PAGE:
Jul 24, 2011

Thinking about MC Training

Here are some important thoughts about the future of motorcycle training: "The State and Future of US Motorcycle Training 2011." (Thanks Paul). Some of the more important ideas are:

"Most of our panelists believe the ideal training and licensing system is one that is graduated. In this regard, the group established three tiers and focused on the training standards that should be ascribed to the tiers rather than restrictions that the graduations should entail. As trainers, we leave it to regulators to decide the regulatory aspects of each graduation. That said, we anticipate that limitations would include motorcycle size or weight, hours of operation, and limitations on carrying passengers. Only a sparse minority of panelists felt that engine size was a useful metric."

"Rider training, however, is primarily an educational activity. Institutions of higher education (and even the agencies that regulate them) know that over-regulation of the educational product leads to poorer overall outcomes. This is because the course is less able to meet the individual learning needs of its participants. It is also less able to benefit from 'field innovation' where front-line educators discover, try and perfect small and simple, yet highly beneficial curriculum improvements." [This is similar to my argument that education is not a science, but an art. You can teach or you can't and all the credentials in the world have no effect on that fact.]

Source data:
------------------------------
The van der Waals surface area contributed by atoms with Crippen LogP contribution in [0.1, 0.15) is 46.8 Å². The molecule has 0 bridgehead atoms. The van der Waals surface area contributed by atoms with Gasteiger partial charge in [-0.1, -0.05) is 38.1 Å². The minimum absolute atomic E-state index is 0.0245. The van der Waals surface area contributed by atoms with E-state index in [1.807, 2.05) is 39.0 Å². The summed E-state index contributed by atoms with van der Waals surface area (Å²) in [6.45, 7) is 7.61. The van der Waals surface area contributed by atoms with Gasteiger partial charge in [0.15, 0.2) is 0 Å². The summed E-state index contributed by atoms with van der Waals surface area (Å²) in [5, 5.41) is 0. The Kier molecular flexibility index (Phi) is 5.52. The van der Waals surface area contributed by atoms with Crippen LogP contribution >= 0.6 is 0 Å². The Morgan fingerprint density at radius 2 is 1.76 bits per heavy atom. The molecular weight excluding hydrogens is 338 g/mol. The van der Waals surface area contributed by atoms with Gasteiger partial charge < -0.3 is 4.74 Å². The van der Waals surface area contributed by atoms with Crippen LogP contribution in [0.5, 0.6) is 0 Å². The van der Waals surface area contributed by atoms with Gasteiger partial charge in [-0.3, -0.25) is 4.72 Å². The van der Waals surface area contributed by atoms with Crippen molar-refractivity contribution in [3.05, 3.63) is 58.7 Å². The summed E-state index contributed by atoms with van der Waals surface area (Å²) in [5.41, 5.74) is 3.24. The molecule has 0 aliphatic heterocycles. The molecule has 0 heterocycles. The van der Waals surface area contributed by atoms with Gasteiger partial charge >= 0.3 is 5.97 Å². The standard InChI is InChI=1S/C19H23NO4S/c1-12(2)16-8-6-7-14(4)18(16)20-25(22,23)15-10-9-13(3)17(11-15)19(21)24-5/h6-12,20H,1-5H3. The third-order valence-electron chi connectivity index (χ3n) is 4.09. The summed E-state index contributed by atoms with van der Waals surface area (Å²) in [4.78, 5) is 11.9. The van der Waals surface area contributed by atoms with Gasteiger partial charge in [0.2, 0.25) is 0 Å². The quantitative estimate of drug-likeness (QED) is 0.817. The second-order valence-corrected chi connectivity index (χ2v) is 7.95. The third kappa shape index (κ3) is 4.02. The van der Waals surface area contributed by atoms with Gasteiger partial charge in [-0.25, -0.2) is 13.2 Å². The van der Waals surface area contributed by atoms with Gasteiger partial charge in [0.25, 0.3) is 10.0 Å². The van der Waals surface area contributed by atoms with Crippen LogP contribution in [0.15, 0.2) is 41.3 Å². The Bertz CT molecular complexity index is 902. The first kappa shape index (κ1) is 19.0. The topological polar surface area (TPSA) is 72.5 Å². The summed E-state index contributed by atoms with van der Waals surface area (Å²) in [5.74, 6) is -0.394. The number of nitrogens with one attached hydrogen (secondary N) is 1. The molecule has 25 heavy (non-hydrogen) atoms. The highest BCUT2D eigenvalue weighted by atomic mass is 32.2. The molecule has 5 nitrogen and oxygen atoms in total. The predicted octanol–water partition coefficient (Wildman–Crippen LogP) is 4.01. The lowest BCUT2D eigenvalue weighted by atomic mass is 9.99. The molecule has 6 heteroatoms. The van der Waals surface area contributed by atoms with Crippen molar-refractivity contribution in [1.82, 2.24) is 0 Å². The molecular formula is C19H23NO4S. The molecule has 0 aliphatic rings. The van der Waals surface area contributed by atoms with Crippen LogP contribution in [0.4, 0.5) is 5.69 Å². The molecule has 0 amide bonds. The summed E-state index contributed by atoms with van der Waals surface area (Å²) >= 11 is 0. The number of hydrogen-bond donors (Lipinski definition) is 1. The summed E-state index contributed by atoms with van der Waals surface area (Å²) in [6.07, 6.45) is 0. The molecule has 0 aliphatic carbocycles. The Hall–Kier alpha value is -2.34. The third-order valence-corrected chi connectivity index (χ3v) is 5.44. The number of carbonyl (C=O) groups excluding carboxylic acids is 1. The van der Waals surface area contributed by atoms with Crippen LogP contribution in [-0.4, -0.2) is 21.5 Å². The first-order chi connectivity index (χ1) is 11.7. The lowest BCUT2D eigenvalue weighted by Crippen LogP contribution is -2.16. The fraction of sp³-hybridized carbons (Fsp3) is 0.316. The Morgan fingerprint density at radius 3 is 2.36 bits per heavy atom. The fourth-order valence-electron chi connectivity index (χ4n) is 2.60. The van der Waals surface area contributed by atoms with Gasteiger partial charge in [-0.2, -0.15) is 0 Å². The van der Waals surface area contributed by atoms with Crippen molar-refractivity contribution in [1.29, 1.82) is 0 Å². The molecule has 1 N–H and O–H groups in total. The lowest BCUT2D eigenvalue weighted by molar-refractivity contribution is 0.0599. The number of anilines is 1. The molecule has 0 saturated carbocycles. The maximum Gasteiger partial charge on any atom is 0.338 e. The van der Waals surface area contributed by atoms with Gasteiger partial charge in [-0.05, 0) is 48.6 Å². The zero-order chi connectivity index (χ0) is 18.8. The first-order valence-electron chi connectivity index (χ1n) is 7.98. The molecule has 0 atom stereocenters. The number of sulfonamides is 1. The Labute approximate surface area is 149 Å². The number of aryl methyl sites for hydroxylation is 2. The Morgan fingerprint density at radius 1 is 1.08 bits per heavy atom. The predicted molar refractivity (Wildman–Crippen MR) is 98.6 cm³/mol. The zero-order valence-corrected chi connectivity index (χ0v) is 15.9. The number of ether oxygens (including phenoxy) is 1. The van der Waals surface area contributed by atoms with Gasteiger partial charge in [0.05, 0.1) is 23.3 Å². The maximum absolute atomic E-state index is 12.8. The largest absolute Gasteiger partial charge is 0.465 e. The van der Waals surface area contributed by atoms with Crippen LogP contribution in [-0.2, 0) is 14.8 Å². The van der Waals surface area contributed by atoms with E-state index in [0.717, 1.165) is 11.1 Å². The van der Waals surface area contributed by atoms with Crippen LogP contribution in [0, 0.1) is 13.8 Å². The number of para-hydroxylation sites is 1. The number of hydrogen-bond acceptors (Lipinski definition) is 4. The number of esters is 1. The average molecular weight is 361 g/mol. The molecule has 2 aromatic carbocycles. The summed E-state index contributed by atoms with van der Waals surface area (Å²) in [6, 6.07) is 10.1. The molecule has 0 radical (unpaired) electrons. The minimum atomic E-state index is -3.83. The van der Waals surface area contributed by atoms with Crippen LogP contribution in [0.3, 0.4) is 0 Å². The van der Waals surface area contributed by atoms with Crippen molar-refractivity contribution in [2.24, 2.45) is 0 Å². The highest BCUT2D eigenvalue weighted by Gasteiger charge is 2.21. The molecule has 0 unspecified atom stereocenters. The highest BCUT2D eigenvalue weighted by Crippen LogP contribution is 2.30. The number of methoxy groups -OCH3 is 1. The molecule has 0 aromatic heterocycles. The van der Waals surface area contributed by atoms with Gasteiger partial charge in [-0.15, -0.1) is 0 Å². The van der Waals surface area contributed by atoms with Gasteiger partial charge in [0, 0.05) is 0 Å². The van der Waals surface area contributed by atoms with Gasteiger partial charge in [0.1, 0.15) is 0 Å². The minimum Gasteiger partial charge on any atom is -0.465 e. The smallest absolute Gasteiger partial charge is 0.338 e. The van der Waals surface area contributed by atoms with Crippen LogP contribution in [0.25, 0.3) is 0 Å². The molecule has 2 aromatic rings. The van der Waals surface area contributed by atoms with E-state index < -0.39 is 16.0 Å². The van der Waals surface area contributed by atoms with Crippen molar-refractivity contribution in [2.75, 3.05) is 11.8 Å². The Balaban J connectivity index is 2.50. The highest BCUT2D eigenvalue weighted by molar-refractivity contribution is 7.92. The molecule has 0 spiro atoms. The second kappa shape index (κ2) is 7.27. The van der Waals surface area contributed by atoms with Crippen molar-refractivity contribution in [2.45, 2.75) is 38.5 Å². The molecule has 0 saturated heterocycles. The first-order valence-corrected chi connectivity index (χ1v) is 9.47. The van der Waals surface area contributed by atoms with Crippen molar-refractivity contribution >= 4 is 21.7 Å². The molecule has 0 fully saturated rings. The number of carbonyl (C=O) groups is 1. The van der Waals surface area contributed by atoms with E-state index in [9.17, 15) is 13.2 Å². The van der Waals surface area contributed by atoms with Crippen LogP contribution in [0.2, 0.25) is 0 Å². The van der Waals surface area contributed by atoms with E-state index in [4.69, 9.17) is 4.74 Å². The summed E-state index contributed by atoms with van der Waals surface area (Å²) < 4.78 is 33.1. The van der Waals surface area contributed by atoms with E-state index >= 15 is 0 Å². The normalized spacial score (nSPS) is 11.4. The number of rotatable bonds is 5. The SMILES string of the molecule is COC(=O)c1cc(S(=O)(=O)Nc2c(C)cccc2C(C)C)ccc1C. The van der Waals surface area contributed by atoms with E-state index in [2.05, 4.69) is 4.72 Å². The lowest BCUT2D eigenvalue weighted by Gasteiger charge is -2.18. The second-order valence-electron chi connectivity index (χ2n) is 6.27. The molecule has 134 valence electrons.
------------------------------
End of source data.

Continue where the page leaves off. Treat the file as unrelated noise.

One of the key instructional philosophies of mainstream curricula is that students don’t need to know the 'why' of something, only the 'how.' In fact, basic rider training discourages teaching why things work as they do, considering it a distraction. This is antithetical to all other kinds of operations and safety training and even to most higher education." [This is definately a carry-over from academic educators, where "how" is considered unnecessary.]

"Every jurisdiction should have a dirt-based training alternative available to students who want either beginner or dirt-specific rider training." [Personally, I think the asphalt portion of training is useless.]

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